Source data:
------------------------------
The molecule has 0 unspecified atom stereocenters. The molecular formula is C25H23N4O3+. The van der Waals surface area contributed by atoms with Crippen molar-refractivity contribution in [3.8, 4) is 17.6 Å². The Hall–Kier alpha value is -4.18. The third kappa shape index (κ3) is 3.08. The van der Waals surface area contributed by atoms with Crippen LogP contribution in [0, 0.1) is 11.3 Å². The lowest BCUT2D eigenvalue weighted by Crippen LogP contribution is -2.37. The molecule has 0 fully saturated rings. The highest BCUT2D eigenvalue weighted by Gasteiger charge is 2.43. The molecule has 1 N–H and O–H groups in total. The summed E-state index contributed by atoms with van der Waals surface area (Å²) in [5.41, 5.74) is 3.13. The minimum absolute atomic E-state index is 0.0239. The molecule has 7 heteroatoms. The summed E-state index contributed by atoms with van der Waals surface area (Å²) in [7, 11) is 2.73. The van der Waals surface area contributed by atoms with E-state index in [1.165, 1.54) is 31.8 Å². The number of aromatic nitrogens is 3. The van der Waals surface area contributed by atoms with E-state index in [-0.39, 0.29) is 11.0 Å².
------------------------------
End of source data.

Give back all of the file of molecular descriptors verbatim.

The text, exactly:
The molecule has 0 unspecified atom stereocenters. The molecular formula is C25H23N4O3+. The van der Waals surface area contributed by atoms with Crippen molar-refractivity contribution in [3.8, 4) is 17.6 Å². The Hall–Kier alpha value is -4.18. The third kappa shape index (κ3) is 3.08. The van der Waals surface area contributed by atoms with Crippen LogP contribution in [0, 0.1) is 11.3 Å². The lowest BCUT2D eigenvalue weighted by Crippen LogP contribution is -2.37. The molecule has 0 fully saturated rings. The highest BCUT2D eigenvalue weighted by Gasteiger charge is 2.43. The molecule has 1 N–H and O–H groups in total. The summed E-state index contributed by atoms with van der Waals surface area (Å²) in [5.41, 5.74) is 3.13. The minimum absolute atomic E-state index is 0.0239. The molecule has 7 heteroatoms. The summed E-state index contributed by atoms with van der Waals surface area (Å²) in [7, 11) is 2.73. The van der Waals surface area contributed by atoms with E-state index in [1.165, 1.54) is 31.8 Å². The number of aromatic nitrogens is 3. The van der Waals surface area contributed by atoms with E-state index in [-0.39, 0.29) is 11.0 Å².